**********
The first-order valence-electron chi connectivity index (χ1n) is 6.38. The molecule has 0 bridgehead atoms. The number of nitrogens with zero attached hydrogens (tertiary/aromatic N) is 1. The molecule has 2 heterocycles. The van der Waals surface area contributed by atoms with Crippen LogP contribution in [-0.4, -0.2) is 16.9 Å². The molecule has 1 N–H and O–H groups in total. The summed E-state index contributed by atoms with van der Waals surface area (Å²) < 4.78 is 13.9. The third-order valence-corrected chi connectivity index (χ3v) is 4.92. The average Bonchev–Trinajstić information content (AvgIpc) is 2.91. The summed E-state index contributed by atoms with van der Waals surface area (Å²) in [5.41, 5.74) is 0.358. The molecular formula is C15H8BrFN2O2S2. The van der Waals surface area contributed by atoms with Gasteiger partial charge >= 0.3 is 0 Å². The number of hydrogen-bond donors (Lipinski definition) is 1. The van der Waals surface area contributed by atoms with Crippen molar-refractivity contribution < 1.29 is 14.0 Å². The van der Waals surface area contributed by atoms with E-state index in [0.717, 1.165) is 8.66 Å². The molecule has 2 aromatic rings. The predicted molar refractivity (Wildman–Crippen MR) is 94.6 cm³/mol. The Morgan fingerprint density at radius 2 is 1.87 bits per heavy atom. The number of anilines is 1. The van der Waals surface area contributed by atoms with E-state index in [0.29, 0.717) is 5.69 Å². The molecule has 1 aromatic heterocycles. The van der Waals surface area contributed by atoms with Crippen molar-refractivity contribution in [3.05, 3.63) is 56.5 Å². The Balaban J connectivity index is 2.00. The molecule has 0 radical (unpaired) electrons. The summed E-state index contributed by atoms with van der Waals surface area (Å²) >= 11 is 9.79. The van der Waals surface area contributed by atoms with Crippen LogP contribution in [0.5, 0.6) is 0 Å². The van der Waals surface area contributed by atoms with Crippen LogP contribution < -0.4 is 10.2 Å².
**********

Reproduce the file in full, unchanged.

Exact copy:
The first-order valence-electron chi connectivity index (χ1n) is 6.38. The molecule has 0 bridgehead atoms. The number of nitrogens with zero attached hydrogens (tertiary/aromatic N) is 1. The molecule has 2 heterocycles. The van der Waals surface area contributed by atoms with Crippen LogP contribution in [-0.4, -0.2) is 16.9 Å². The molecule has 1 N–H and O–H groups in total. The summed E-state index contributed by atoms with van der Waals surface area (Å²) < 4.78 is 13.9. The third-order valence-corrected chi connectivity index (χ3v) is 4.92. The average Bonchev–Trinajstić information content (AvgIpc) is 2.91. The summed E-state index contributed by atoms with van der Waals surface area (Å²) in [5.41, 5.74) is 0.358. The molecular formula is C15H8BrFN2O2S2. The van der Waals surface area contributed by atoms with Gasteiger partial charge >= 0.3 is 0 Å². The number of hydrogen-bond donors (Lipinski definition) is 1. The van der Waals surface area contributed by atoms with Crippen molar-refractivity contribution < 1.29 is 14.0 Å². The van der Waals surface area contributed by atoms with E-state index in [0.717, 1.165) is 8.66 Å². The molecule has 2 aromatic rings. The predicted molar refractivity (Wildman–Crippen MR) is 94.6 cm³/mol. The Morgan fingerprint density at radius 2 is 1.87 bits per heavy atom. The number of anilines is 1. The van der Waals surface area contributed by atoms with E-state index in [0.29, 0.717) is 5.69 Å². The molecule has 1 aromatic heterocycles. The van der Waals surface area contributed by atoms with Crippen molar-refractivity contribution in [3.05, 3.63) is 56.5 Å². The Balaban J connectivity index is 2.00. The molecule has 0 radical (unpaired) electrons. The summed E-state index contributed by atoms with van der Waals surface area (Å²) >= 11 is 9.79. The van der Waals surface area contributed by atoms with Crippen LogP contribution in [0.5, 0.6) is 0 Å². The van der Waals surface area contributed by atoms with Crippen LogP contribution < -0.4 is 10.2 Å².